WASHINGTON — NASA on Tuesday unveiled a new batch of images from its new powerful space telescope, including a foamy blue and orange shot of a dying star.
The first image from the $10 billion James Webb Space Telescope was released Monday at the White House — a jumble of distant galaxies that went deeper into the cosmos than humanity has ever seen.
The four additional photos released Tuesday included more cosmic beauty shots.
With one exception, the latest images showed parts of the universe seen by other telescopes. But Webb’s sheer power, distant location off Earth and use of the infrared light spectrum showed them in new light.
The photos are available in full quality on NASA's website.
Webb captured the latest image of the planetary nebula known informally as the Southern Ring Nebula, located about 2,500 light-years away. It shows an expanding cloud of gas surrounding a dying star.
"The dimmer star at the center of this scene has been sending out rings of gas and dust for thousands of years in all directions, and NASA’s James Webb Space Telescope has revealed for the first time that this star is cloaked in dust," NASA said on its website.
NASA said Webb captured the distinct signature of water, along with evidence for clouds and haze, in the atmosphere surrounding WASP-96b. It’s about the size of Saturn and is 1,150 light-years away.
A hot, puffy gas planet, it’s not a candidate for life elsewhere but a key target for astronomers.
NASA revealed a new look at Stephan’s Quintet, a visual grouping of five galaxies in a cosmic dance. It was first seen 225 years ago in the constellation Pegasus.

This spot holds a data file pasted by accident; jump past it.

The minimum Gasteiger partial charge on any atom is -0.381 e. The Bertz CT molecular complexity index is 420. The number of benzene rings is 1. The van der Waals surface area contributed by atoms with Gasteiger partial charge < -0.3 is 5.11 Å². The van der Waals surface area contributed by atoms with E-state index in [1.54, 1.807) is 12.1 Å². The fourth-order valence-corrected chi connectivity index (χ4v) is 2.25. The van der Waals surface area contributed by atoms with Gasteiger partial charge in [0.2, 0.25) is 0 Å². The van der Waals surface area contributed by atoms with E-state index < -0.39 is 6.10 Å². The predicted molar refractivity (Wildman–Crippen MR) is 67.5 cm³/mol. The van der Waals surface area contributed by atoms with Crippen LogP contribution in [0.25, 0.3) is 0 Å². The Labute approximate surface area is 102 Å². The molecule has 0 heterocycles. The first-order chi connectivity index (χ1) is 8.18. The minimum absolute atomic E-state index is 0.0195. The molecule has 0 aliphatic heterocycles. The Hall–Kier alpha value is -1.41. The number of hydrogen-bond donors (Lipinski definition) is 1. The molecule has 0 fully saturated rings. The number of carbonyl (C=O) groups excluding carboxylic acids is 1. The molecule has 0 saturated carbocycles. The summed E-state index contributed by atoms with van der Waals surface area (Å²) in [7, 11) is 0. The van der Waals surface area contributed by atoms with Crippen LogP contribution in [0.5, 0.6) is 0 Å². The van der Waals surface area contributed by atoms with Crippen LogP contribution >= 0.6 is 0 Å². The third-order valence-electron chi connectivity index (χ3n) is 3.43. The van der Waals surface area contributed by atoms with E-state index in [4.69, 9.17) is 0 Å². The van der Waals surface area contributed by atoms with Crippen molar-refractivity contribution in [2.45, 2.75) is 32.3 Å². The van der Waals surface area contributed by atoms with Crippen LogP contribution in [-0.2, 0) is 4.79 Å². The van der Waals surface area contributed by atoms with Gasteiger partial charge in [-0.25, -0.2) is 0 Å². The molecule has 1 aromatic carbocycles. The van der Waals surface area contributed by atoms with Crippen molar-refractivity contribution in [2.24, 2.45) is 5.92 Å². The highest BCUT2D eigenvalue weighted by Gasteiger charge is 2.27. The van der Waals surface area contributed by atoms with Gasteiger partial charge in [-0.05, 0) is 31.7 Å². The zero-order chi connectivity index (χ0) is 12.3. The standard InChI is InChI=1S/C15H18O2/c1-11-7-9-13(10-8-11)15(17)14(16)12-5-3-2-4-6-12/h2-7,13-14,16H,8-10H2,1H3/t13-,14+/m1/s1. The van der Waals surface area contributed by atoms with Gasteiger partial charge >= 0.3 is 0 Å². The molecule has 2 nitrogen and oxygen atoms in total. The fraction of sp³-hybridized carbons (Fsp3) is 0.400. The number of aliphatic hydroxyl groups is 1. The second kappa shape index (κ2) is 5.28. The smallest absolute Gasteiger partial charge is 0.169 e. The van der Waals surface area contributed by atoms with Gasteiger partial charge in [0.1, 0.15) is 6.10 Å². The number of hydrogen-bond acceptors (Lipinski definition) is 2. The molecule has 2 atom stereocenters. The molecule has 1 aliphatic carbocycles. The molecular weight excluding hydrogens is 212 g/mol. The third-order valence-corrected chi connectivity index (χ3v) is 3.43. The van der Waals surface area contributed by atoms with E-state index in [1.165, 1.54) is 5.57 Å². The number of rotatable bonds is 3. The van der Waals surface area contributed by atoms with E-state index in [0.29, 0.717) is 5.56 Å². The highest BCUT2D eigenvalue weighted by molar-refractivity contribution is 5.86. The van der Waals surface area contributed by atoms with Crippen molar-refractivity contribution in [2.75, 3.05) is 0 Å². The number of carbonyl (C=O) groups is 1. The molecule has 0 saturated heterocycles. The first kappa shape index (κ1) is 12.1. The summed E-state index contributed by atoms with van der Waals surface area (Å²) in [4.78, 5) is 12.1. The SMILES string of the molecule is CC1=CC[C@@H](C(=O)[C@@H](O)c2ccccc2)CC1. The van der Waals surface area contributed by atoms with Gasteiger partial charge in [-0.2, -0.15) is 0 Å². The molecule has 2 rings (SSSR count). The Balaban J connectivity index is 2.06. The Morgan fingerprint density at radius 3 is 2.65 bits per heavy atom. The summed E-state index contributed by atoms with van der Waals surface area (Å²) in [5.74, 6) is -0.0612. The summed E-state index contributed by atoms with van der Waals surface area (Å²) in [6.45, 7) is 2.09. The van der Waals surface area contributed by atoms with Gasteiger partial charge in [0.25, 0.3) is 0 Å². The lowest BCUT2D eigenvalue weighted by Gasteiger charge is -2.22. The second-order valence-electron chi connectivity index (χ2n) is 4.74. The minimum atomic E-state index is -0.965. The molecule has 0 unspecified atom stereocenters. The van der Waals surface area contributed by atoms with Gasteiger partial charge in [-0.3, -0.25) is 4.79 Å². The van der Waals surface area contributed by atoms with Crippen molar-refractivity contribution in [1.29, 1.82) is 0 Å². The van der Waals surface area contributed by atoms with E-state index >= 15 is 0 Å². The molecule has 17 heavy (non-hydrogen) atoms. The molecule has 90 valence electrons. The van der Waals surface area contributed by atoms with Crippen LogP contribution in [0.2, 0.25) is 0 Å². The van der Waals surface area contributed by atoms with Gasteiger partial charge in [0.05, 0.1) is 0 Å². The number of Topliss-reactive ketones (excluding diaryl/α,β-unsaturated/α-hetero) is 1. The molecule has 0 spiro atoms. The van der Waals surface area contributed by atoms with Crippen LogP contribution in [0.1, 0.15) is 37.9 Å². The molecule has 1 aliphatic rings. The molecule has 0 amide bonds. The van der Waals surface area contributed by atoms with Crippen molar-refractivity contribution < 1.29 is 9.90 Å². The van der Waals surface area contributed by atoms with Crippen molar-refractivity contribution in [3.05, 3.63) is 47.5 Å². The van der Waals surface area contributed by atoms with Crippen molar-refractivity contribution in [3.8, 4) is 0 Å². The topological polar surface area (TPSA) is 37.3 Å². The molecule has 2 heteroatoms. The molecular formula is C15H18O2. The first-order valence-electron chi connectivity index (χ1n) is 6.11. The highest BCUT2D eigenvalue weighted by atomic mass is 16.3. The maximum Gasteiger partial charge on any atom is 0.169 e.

"This enormous mosaic is Webb’s largest image to date, covering about one-fifth of the Moon’s diameter. It contains over 150 million pixels and is constructed from almost 1,000 separate image files," NASA said.
Tuesday's final image was a vista of stars and "mountains" on the edge of a star-forming region called NGC 3324 in the Carina Nebula. The "stellar nursery" is about 7,600 light-years away.
"The cavernous area has been carved from the nebula by the intense ultraviolet radiation and stellar winds from extremely massive, hot, young stars located in the center of the bubble, above the area shown in this image," NASA's website said.
“Every image is a new discovery and each will give humanity a view of the humanity that we’ve never seen before,’’ NASA Administrator Bill Nelson said Tuesday, rhapsodizing over images showing “the formation of stars, devouring black holes.”
Webb's use of the infrared light spectrum allows the telescope to see through the cosmic dust and “see light from faraway light from the corners of the universe,” he said.
“We’ve really changed the understanding of our universe,” said European Space Agency director general Josef Aschbacher.
The European and Canadian space agencies joined NASA in building the powerful telescope.
Webb is considered the successor to the highly successful but outdated Hubble Space Telescope. Hubble has stared as far back as 13.4 billion years. It found the light wave signature of an extremely bright galaxy in 2016. Astronomers measure how far back they look in light-years with one light-year being 5.8 trillion miles.